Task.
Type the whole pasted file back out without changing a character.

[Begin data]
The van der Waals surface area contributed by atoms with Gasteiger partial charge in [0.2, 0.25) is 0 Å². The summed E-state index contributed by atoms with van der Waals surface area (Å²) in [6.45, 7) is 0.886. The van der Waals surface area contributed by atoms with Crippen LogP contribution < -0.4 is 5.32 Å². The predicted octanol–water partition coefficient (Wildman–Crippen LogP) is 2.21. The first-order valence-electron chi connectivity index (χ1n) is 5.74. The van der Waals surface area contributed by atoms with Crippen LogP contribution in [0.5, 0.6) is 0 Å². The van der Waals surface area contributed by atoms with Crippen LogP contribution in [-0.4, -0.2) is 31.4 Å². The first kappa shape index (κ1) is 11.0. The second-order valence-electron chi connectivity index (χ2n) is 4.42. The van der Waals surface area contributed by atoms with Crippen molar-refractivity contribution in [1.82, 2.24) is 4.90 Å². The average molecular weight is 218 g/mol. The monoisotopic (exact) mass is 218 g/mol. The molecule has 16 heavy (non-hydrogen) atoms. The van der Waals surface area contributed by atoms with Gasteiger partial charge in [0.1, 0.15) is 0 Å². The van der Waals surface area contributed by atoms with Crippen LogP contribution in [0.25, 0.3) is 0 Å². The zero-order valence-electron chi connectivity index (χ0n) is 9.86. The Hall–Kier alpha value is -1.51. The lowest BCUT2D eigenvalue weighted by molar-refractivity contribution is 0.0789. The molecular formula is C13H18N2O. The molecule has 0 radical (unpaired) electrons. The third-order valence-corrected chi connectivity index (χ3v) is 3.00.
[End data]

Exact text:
The van der Waals surface area contributed by atoms with Gasteiger partial charge in [0.2, 0.25) is 0 Å². The summed E-state index contributed by atoms with van der Waals surface area (Å²) in [6.45, 7) is 0.886. The van der Waals surface area contributed by atoms with Crippen LogP contribution < -0.4 is 5.32 Å². The predicted octanol–water partition coefficient (Wildman–Crippen LogP) is 2.21. The first-order valence-electron chi connectivity index (χ1n) is 5.74. The van der Waals surface area contributed by atoms with Crippen LogP contribution in [0.5, 0.6) is 0 Å². The van der Waals surface area contributed by atoms with Crippen LogP contribution in [-0.4, -0.2) is 31.4 Å². The first kappa shape index (κ1) is 11.0. The second-order valence-electron chi connectivity index (χ2n) is 4.42. The van der Waals surface area contributed by atoms with Crippen molar-refractivity contribution in [1.82, 2.24) is 4.90 Å². The average molecular weight is 218 g/mol. The monoisotopic (exact) mass is 218 g/mol. The molecule has 16 heavy (non-hydrogen) atoms. The van der Waals surface area contributed by atoms with Gasteiger partial charge in [0.1, 0.15) is 0 Å². The van der Waals surface area contributed by atoms with Crippen LogP contribution in [0.25, 0.3) is 0 Å². The zero-order valence-electron chi connectivity index (χ0n) is 9.86. The Hall–Kier alpha value is -1.51. The lowest BCUT2D eigenvalue weighted by molar-refractivity contribution is 0.0789. The molecular formula is C13H18N2O. The molecule has 0 radical (unpaired) electrons. The third-order valence-corrected chi connectivity index (χ3v) is 3.00.